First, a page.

The American Historical Association presented Jan. 4 two of its top awards to members of the School of Education’s Stanford History Education Group for its efforts to promote a high school history curriculum that draws on original source material rather than relying on textbooks.
“This is a great honor,” said Sam Wineburg, the Margaret Jacks Professor of Education, who directs the Stanford History Education Group. “What makes it particularly noteworthy is that the AHA gives two awards annually that touch on teaching, and we won both.”
Wineburg and his colleagues Daisy Martin and Chauncey Monte Sano were awarded the James Harvey Robinson Award for the best teaching innovation, digitally or in print, for their book Reading Like a Historian: Teaching Literacy in Middle and High School History Classrooms. Martin and Monte Sano, who both earned their PhDs from the School of Education, co-founded with Wineburg the Stanford History Education Group, where this new approach to teaching history was developed. Martin is now a senior researcher at the Stanford Center for Assessment, Learning and Equity, and Monte Sano an associate professor of history and social studies education at the University of Michigan.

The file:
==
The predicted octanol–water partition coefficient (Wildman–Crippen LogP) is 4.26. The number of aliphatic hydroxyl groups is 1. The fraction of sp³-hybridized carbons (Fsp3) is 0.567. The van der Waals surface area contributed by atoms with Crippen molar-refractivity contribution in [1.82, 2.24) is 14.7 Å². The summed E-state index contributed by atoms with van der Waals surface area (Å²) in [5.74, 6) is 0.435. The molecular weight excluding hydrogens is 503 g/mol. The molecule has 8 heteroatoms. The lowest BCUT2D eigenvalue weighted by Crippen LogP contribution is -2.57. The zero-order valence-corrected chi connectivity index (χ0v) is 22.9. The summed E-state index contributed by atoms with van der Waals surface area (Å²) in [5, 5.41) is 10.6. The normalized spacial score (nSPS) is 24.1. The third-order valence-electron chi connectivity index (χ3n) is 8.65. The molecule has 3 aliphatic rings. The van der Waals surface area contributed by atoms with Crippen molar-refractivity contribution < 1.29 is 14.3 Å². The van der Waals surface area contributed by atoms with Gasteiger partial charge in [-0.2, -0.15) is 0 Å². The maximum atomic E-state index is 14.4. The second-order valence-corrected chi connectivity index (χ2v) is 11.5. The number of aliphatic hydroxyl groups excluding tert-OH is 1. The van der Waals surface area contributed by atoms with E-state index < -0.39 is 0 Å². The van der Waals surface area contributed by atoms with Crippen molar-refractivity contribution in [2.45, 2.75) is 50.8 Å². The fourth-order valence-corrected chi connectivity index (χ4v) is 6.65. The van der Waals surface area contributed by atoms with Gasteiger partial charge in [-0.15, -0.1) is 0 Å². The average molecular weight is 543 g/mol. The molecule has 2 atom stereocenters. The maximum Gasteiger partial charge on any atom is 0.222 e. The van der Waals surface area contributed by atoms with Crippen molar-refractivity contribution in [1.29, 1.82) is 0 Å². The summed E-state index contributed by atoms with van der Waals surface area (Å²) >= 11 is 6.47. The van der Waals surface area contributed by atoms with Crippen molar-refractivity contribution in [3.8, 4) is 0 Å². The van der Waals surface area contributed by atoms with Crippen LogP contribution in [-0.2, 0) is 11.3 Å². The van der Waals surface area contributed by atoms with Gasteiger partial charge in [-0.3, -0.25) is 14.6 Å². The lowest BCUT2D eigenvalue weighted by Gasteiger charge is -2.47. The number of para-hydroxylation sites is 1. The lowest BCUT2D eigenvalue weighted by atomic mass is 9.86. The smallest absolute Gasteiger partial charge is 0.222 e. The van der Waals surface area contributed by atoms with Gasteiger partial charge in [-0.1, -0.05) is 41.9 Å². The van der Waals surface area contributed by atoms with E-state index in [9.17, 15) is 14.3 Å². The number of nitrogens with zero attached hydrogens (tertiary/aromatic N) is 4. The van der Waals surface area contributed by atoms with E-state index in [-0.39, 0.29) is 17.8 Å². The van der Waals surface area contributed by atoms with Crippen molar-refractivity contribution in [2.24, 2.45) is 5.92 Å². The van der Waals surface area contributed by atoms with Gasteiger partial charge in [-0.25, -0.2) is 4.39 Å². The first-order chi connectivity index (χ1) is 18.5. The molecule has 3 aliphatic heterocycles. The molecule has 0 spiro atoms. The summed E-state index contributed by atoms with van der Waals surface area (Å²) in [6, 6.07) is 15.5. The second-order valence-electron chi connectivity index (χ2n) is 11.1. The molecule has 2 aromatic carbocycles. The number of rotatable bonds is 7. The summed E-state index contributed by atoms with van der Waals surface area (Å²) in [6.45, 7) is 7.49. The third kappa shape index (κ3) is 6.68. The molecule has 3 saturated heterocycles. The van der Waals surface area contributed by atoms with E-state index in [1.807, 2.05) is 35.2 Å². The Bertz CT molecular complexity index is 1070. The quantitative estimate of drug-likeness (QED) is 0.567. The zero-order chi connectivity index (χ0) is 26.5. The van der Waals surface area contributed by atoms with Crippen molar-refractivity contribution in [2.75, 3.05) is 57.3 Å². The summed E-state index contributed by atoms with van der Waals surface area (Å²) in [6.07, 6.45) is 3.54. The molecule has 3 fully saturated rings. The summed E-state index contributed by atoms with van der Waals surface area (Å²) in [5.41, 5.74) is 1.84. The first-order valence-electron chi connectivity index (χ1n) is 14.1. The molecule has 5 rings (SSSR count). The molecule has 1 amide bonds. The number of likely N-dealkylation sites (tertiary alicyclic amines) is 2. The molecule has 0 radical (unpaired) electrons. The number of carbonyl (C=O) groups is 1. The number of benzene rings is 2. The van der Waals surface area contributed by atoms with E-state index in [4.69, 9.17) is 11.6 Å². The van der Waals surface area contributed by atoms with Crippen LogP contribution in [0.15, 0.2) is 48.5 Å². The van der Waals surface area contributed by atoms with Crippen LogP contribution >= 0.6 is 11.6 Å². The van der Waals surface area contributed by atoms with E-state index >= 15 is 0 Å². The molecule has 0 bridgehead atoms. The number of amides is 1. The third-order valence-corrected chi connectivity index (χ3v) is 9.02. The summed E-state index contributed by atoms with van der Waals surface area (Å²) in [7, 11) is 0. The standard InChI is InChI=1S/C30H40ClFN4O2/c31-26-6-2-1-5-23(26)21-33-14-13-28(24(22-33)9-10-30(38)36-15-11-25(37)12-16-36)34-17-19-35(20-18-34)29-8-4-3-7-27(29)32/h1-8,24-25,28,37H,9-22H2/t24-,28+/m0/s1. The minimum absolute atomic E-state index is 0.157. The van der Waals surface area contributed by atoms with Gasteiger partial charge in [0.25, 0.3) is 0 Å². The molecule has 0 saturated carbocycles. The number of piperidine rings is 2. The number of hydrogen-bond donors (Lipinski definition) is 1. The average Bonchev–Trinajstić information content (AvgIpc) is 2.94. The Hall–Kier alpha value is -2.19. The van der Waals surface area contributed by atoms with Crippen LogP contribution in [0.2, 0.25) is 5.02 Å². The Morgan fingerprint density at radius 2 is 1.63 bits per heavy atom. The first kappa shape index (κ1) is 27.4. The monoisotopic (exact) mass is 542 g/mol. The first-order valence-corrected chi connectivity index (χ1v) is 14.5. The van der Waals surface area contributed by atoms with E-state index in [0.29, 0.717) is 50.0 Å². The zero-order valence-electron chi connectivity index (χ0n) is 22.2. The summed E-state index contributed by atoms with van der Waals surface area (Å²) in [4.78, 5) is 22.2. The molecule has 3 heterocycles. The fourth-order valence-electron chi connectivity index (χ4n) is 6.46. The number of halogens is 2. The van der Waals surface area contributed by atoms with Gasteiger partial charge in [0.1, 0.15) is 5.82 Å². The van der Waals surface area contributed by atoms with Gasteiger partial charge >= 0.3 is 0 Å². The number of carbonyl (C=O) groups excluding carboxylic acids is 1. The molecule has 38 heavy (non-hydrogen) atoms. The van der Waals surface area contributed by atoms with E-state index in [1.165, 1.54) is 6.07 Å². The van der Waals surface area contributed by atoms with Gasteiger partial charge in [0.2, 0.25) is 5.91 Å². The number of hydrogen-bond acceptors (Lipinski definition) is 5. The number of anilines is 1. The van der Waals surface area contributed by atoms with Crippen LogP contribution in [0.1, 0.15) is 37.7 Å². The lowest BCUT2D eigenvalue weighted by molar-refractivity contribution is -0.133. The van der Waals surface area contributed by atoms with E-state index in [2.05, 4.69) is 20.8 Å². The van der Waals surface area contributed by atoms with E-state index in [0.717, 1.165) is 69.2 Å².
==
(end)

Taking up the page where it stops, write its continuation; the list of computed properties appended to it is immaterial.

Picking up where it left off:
The book shows teachers how to use original source material, such as primary documents, charts, graphic organizers, visual images and political cartoons, to encourage students to ask questions and draw conclusions about historical events. Each chapter begins with an introductory essay that sets the stage of a key moment in American history, beginning with exploration and colonization of North America and ending with the Cuban Missile Crisis. It then offers source material to explore these subjects, as well as suggesting additional resources on the Internet and offering guidance for assessing students’ understanding of core historical ideas. The book is aligned with new Common Core state standards, which emphasize analysis and critical thinking.
The American Historical Association also presented the William Gilbert Award for the best article on teaching history to Avishag Reisman, who played a leading role in developing the Reading like a Historian curriculum while completing her doctorate at the School of Education. Titled “The Document Based Lesson,” the article presents the findings of Reisman’s study of the effects of the curriculum at five schools in the San Francisco Unified School District where it was introduced in 2008. She found that students gained significantly in historical thinking, factual knowledge and reading comprehension.
Reisman is currently a visiting assistant professor at Teachers College, Columbia University.
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